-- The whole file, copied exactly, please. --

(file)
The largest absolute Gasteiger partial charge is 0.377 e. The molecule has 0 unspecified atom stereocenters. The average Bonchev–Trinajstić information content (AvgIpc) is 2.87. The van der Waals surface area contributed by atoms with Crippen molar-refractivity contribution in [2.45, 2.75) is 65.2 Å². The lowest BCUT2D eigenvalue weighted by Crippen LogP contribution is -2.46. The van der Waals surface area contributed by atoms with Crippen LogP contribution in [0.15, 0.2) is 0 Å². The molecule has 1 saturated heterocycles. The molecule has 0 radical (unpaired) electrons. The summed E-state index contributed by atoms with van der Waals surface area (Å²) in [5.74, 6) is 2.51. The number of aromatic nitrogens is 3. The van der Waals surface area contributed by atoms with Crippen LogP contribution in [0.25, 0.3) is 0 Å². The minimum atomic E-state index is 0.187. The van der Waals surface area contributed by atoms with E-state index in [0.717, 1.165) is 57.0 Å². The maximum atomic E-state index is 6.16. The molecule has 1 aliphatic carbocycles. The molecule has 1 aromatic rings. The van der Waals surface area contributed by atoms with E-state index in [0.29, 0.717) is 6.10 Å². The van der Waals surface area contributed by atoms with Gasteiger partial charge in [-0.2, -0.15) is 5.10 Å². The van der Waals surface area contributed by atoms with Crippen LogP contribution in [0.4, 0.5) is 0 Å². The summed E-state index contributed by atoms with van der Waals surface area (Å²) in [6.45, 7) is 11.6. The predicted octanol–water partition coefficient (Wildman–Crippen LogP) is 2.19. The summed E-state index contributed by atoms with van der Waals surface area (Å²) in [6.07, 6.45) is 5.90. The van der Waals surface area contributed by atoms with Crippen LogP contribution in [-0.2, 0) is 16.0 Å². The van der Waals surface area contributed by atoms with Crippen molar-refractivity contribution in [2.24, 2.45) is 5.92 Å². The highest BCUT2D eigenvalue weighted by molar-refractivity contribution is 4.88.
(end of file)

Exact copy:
The largest absolute Gasteiger partial charge is 0.377 e. The molecule has 0 unspecified atom stereocenters. The average Bonchev–Trinajstić information content (AvgIpc) is 2.87. The van der Waals surface area contributed by atoms with Crippen molar-refractivity contribution in [2.45, 2.75) is 65.2 Å². The lowest BCUT2D eigenvalue weighted by Crippen LogP contribution is -2.46. The van der Waals surface area contributed by atoms with Crippen LogP contribution in [0.15, 0.2) is 0 Å². The molecule has 1 saturated heterocycles. The molecule has 0 radical (unpaired) electrons. The summed E-state index contributed by atoms with van der Waals surface area (Å²) in [5.74, 6) is 2.51. The number of aromatic nitrogens is 3. The van der Waals surface area contributed by atoms with Crippen LogP contribution in [0.25, 0.3) is 0 Å². The minimum atomic E-state index is 0.187. The van der Waals surface area contributed by atoms with E-state index in [0.717, 1.165) is 57.0 Å². The maximum atomic E-state index is 6.16. The molecule has 1 aliphatic carbocycles. The molecule has 1 aromatic rings. The van der Waals surface area contributed by atoms with E-state index in [0.29, 0.717) is 6.10 Å². The van der Waals surface area contributed by atoms with Gasteiger partial charge in [-0.2, -0.15) is 5.10 Å². The van der Waals surface area contributed by atoms with Crippen LogP contribution in [0.4, 0.5) is 0 Å². The summed E-state index contributed by atoms with van der Waals surface area (Å²) in [6.45, 7) is 11.6. The predicted octanol–water partition coefficient (Wildman–Crippen LogP) is 2.19. The summed E-state index contributed by atoms with van der Waals surface area (Å²) in [6.07, 6.45) is 5.90. The van der Waals surface area contributed by atoms with Crippen LogP contribution in [-0.2, 0) is 16.0 Å². The van der Waals surface area contributed by atoms with Crippen molar-refractivity contribution in [2.24, 2.45) is 5.92 Å². The highest BCUT2D eigenvalue weighted by molar-refractivity contribution is 4.88.